Since his arrival at The Daily Show, Jon Stewart has become one of the major players in comedy as well as one of the most significant liberal voices in the media. In Angry Optimist, Lisa Rogak follows his unlikely rise to stardom, from his early days growing up in New Jersey, through his years as a struggling stand-up comic in New York, and on to the short-lived but acclaimed The Jon Stewart Show, before at last landing a job as host of a half-hour comedy show that at the time was still finding its footing amidst roiling internal drama.
Once there, Stewart transformed The Daily Show into one of the most influential news programs on television today. Drawing on interviews with current and former colleagues and with new material on his departure from The Daily Show, Angry Optimist reveals how Jon Stewart has come to wield incredible power in American politics and changed how the news is reported along the way.
The Daily Show with Jon Stewart is one of the most influential television series of the past couple of decades. Like many people, I first took notice when segments from Indecision 2000 went viral: the blend of hilarious satire and sharp observation was a winning combination. Despite the host’s denials, The Daily Show was a real force in American politics, often providing more news and media analysis than actual, professional news channels. Jon Stewart, however, has remained something of an enigma, however – fiercely private, most of us have only had the occasional magazine profile to inform us of what might make the host tick.
It was with great interest, therefore, that I started reading Angry Optimist. A quick read that, while entertaining, left me disappointed.
Thankfully, Rogak deals with Stewart’s childhood and pre-graduation years in brief, moving on to his relocation to New York and his slow-but-steady grind to becoming successful – let’s be honest, that’s really why people picked up this book in the first place. The book is peppered throughout with great quotations by Stewart and a fair few by those who have worked with him – it is the subject’s own words that kept this book lively and engaging. Many of the quotations are as funny now as they were when first uttered.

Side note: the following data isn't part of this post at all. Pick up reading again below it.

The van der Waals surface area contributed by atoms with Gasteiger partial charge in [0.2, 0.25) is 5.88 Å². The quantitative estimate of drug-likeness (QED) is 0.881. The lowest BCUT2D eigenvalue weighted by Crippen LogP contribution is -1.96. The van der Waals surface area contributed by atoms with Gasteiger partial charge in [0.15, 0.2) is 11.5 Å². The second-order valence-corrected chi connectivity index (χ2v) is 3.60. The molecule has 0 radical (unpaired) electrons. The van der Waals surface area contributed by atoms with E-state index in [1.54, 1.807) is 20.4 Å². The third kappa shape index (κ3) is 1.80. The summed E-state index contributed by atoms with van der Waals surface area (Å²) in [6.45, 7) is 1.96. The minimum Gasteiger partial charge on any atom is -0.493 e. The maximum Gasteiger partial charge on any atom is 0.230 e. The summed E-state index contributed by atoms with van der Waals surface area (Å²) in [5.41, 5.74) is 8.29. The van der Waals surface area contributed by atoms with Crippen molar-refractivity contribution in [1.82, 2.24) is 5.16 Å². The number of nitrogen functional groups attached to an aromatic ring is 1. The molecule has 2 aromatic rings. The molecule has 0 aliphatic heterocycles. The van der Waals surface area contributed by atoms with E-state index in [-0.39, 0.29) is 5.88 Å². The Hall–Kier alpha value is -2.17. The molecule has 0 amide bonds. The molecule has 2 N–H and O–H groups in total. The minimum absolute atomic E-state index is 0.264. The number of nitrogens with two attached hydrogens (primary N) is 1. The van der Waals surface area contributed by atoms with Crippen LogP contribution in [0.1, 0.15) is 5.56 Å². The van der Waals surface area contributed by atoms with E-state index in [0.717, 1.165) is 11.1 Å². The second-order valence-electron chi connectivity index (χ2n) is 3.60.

This brings me to the book’s major weakness: rarely does Rogak actually engage with the material she is quoting or including. There is barely any analysis or discussion; save for a rather clunky, pop-psychological attempt to ground Stewart’s comedy in his broken relationship with his father. Quotations are plonked into the chapters, and then we move on to something else. Rogak’s attempt at balance – to present the praise and criticism of the show and host – is half-baked, lacking any punch or proper insight.
This is biography through aggregation – reading through the notes, it appeared that there was barely any original reporting conducted to write this book. In fact, I later learned that the few interviews cited were actually conducted for Rogak’s biography of Stephen Colbert, And Nothing But The Truthiness (a book that, incredibly, managed to be worse than this one). Quotations are re-used multiple times in Angry Optimist, again with no engagement. Worse yet, entire pages are effectively lifted from And Nothing But The Truthiness – with little change, if any. This was incredibly disappointing, not to mention lazy.
Ultimately, if you are interested in reading about Jon Stewart, I would recommend you hunt down the many magazine profiles. The same goes for Stephen Colbert…
[Review posted simultaneously at Politics Reader]